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merry and bright

December 26, 2010

Two days, two families: four Santas, three trees, two turkeys, one pageant. Rush pie-making, shipping and grocery shopping (four stores all out of fresh green beans. Thank goodness for the pinch hitters, brussels sprouts and asparagus. Bad and Ugly made appearances – one overturned pie, two missed naps, a pushy meat peddler selling steaks out of the back of an unmarked van – but really, it was nearly all Good. UPS, the real Rudolph, came. My niece unwrapped an origami book and paper and was soon frustrated and asking for help; for the first time in my life, I read the instructions and followed the arrows and dotted lines to produce recognizable shapes. My son was happily bewildered by all of the presents – he’d asked for one – and not envious of anyone else’s.

My husband is a preacher’s son. The current congregation is a sweet country church, where by mid-afternoon on Christmas Eve Jack was begging to go. His cousins appeared as Mary, an angel and a shepherd. Jack didn’t have a part in the pageant, which was for the best as he attended the service in a shiny new bike helmet he hadn’t taken off all afternoon. He gave it up only after commandeering an unclaimed prop to herald good news throughout the service.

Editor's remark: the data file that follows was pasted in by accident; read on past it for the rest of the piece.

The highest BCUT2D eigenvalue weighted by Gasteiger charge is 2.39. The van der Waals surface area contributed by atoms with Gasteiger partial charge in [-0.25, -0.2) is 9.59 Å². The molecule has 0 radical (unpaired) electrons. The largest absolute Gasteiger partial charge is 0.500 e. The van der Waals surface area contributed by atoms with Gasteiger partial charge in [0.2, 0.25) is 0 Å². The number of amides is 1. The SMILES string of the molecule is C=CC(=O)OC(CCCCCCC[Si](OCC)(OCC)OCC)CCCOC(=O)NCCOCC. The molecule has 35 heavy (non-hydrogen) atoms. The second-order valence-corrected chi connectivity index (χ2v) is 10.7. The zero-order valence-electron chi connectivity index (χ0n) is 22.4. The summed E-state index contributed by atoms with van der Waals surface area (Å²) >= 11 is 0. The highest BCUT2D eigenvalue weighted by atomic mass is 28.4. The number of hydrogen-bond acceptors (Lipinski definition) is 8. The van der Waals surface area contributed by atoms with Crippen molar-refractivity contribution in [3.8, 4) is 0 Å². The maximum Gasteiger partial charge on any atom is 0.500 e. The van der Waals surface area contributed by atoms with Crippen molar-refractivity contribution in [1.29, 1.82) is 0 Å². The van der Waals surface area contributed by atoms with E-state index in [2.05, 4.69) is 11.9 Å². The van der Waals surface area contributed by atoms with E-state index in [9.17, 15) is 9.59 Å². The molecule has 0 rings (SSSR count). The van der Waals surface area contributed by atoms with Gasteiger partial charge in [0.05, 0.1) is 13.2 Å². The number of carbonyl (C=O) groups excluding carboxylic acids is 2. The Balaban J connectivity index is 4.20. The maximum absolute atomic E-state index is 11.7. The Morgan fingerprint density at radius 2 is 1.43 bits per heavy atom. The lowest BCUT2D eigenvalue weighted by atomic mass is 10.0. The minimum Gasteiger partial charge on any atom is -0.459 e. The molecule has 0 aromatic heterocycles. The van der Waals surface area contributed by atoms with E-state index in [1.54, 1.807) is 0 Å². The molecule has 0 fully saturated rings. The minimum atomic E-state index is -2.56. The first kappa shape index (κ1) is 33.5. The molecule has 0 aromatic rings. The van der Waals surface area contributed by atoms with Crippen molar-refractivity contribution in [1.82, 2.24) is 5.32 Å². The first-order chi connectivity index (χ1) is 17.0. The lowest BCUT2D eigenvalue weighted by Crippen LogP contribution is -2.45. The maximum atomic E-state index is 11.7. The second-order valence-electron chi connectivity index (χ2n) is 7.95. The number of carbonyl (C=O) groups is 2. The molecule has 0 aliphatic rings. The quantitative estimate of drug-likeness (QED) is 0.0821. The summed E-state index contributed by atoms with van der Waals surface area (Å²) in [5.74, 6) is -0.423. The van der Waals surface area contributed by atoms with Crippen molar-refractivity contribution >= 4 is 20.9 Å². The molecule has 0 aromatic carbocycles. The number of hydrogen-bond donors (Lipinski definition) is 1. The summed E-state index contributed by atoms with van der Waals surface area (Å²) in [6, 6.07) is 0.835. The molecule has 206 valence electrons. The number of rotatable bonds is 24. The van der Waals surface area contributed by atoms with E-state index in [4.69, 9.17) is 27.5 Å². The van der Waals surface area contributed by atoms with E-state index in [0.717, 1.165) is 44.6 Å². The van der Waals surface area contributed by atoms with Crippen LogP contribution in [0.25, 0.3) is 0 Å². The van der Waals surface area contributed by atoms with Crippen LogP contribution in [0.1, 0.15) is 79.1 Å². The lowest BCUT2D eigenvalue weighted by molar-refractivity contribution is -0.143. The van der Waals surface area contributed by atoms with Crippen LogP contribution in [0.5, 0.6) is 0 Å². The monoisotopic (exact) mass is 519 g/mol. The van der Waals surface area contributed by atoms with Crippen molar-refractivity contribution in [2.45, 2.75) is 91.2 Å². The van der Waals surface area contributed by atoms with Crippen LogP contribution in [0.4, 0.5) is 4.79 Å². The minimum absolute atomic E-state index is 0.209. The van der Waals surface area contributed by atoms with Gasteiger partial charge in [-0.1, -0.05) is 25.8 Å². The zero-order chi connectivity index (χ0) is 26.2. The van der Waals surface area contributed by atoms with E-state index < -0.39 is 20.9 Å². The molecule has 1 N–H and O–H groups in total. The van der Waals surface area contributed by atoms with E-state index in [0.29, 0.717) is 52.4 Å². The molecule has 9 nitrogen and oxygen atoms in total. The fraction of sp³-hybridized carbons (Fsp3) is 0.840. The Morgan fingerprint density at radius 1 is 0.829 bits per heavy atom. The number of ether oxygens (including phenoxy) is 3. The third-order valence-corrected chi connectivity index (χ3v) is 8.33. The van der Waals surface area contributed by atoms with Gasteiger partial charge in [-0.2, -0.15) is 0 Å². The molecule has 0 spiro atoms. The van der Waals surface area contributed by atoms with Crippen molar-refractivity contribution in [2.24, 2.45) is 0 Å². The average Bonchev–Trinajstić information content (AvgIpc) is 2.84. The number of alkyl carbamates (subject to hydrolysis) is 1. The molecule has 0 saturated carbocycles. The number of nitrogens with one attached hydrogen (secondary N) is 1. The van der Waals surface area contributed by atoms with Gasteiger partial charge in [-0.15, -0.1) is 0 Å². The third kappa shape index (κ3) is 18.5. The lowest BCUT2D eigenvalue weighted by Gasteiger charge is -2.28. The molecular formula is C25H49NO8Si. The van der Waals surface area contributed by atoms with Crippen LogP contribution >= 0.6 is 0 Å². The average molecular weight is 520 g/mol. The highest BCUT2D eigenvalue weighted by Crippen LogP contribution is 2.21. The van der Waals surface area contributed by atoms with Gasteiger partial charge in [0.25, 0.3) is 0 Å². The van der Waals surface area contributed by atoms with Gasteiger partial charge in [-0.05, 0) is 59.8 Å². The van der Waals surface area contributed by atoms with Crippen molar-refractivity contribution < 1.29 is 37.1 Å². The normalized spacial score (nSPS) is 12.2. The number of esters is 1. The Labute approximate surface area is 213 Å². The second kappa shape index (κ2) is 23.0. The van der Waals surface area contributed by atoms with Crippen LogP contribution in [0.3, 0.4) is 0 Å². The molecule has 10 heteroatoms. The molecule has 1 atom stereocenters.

Halfway through, one of the Wise Men forgot a line and burst into tears. I was corralling our guest trumpeter, imagining the length of the to-wrap list, dreading the long ride home and the midnight baking.

Then we turned the lights out, picked up our candles and passed the flame around the room. It was at first a scramble, and behind me my brother-in-law whispered loudly about the dry hay in the manger and WJack set aside his wild trumpeting and held a candle carefully; my late and last-minute list of things to get done flickered and came back into focus as things we’re able to give and do. We sang Silent Night, and the place really did fill with a heavenly peace.